Mary, Why Are You Weeping?

Pastor Jim
John 20:1-18

Walking among tombs is probably not at the top of your list for an Easter day moment with your family, but this metaphor of darkness, when Mary went to see the grave, is something that catches us all from time to time.

Why is Mary crying? Is it because it appears that God is dead? Matthew and Luke say the women go to the tomb at dawn. Mark says they went at sunrise. But John says, “… it was still dark.” Darkness often gets a bad rap. Some want a heightened focus on the positive and associate the positive with sunlight. That’s well and good, but we are all too smart, not to know that life does have dark times. Some have likened darkness to evil. We remember shady deals by sinister characters in a dark room or those spooky scenes at night in a horror flick.

Mary stood outside the tomb perhaps standing among other dead, looking for the one who’s supposed to be dead, and weeping over her loss all in the dark. You have been there with Mary, haven’t you? Weeping over loss, and there is much that we can lose; from people, to jobs, to health, to a check, a child, or a chance.

It’s understandable not to see well, or think right, or hear what is really being said, for often in the dark we become numb to outside sensations. But even “while dark,” Jesus transforms your life in the dark. You may not see or understand. You may be totally wet with tears over your loss.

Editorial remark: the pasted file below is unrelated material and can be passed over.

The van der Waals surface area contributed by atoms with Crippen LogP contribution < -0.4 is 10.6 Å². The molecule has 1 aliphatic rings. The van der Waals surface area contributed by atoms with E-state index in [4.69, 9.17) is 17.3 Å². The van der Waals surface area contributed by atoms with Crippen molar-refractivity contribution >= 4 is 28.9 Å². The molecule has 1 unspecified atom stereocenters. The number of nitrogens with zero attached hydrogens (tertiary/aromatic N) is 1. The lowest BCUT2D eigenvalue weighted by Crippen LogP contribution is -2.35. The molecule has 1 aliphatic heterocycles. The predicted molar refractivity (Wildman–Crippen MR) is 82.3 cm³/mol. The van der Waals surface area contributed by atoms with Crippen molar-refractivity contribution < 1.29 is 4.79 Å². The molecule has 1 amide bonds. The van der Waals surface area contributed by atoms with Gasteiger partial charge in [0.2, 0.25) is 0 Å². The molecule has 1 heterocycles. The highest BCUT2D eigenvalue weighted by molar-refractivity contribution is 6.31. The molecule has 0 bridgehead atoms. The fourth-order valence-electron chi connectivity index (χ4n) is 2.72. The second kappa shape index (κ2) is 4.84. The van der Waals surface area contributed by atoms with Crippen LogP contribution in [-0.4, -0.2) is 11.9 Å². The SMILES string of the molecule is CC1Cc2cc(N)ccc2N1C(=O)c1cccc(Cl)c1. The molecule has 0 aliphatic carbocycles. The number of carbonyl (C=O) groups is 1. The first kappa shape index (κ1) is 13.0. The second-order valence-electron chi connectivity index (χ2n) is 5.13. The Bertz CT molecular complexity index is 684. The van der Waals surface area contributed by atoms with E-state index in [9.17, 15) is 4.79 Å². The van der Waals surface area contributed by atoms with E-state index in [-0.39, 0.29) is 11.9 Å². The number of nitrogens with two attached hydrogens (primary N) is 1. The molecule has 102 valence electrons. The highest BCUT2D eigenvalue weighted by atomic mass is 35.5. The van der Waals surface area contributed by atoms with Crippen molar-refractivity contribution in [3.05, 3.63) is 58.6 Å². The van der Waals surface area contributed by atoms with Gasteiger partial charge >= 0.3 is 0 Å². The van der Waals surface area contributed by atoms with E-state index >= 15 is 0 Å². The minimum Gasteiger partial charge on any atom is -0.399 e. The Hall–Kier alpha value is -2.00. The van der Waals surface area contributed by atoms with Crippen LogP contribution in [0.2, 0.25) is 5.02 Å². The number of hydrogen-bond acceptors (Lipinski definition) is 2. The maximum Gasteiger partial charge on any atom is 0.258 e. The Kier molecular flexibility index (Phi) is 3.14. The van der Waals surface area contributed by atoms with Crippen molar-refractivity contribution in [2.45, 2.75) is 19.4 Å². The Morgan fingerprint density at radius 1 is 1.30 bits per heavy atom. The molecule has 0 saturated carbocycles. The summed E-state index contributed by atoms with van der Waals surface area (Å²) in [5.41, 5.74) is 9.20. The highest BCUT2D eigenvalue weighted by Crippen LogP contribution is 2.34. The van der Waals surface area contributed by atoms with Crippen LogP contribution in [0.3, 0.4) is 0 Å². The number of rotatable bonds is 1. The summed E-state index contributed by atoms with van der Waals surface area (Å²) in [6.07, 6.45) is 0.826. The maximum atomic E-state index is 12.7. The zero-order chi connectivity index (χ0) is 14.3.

Yet there Jesus is at work in mysterious ways leaving traces of presence for us. Like an empty tomb with those linen wrappings lying there. What linen wrappings have you discovered in the midst of loss? In this darkened cave Jesus is shinning here, where there is no light, he is there. Darkness is not necessarily bad nor is it demonic, but darkness dares resurrection to happen and it does.

Jesus’ makes darkness  a place of new life and hope. Jesus infiltrates darkness to reclaim it as a new context for his ministry to the last, the lost and the least. Darkness in the Bible becomes a womb for a new creation. Poet James Weldon Johnson puts it this way: And far as the eye of God could see darkness covered everything, blacker than a hundred midnights, at the first creation. Down in a cypress swamp, God smiled, the light broke, the darkness rolled up on one side, and the light stood shining.

Just as God spoke the world into existence with “let there be” it’s not until Jesus calls Mary’s name that her understanding lights up and she sees.

Because all things created were occasioned out of the Christ according to John 1. That means that God’s love for you is sitting right inside you. The Christian life is not some call to put on an emotional straightjacket, rather it’s always the invitation to step out of a tomb of meaninglessness and walk into a new life.

Why is it new? Because we are walking amid a purposed life filled with opportunity to engage in reconciling ministry. This reconciling ministry carries within it the meaning for our living. He speaks her new world into existence. For Mary, “Morning has broken, like the first morning.

The Apostle Paul said that through the death and resurrection of Jesus “everything old has passed away; and everything has become new!" (2 Corinthians 5:17).